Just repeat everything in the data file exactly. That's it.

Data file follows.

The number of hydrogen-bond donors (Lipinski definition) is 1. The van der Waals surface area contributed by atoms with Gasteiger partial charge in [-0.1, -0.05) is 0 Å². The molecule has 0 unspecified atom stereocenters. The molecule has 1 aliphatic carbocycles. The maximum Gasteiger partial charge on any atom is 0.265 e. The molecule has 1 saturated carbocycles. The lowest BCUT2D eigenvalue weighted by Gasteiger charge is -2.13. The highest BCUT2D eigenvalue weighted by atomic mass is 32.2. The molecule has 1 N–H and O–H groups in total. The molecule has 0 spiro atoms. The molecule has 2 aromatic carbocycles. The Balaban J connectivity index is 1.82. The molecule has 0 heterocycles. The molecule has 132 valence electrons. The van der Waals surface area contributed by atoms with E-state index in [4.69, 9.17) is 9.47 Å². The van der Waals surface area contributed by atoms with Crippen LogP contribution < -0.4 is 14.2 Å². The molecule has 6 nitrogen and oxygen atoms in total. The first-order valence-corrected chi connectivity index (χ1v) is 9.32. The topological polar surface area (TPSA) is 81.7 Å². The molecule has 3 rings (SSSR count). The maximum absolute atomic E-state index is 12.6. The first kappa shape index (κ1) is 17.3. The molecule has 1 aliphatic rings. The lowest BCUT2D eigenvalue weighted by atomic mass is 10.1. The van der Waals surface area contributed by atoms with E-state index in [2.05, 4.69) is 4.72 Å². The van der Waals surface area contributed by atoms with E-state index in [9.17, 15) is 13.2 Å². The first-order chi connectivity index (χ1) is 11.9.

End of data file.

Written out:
The number of hydrogen-bond donors (Lipinski definition) is 1. The van der Waals surface area contributed by atoms with Gasteiger partial charge in [-0.1, -0.05) is 0 Å². The molecule has 0 unspecified atom stereocenters. The molecule has 1 aliphatic carbocycles. The maximum Gasteiger partial charge on any atom is 0.265 e. The molecule has 1 saturated carbocycles. The lowest BCUT2D eigenvalue weighted by Gasteiger charge is -2.13. The highest BCUT2D eigenvalue weighted by atomic mass is 32.2. The molecule has 1 N–H and O–H groups in total. The molecule has 0 spiro atoms. The molecule has 2 aromatic carbocycles. The Balaban J connectivity index is 1.82. The molecule has 0 heterocycles. The molecule has 132 valence electrons. The van der Waals surface area contributed by atoms with E-state index in [4.69, 9.17) is 9.47 Å². The van der Waals surface area contributed by atoms with Crippen LogP contribution < -0.4 is 14.2 Å². The molecule has 6 nitrogen and oxygen atoms in total. The first-order valence-corrected chi connectivity index (χ1v) is 9.32. The topological polar surface area (TPSA) is 81.7 Å². The molecule has 3 rings (SSSR count). The maximum absolute atomic E-state index is 12.6. The first kappa shape index (κ1) is 17.3. The molecule has 1 aliphatic rings. The lowest BCUT2D eigenvalue weighted by atomic mass is 10.1. The van der Waals surface area contributed by atoms with E-state index in [2.05, 4.69) is 4.72 Å². The van der Waals surface area contributed by atoms with E-state index in [9.17, 15) is 13.2 Å². The first-order chi connectivity index (χ1) is 11.9.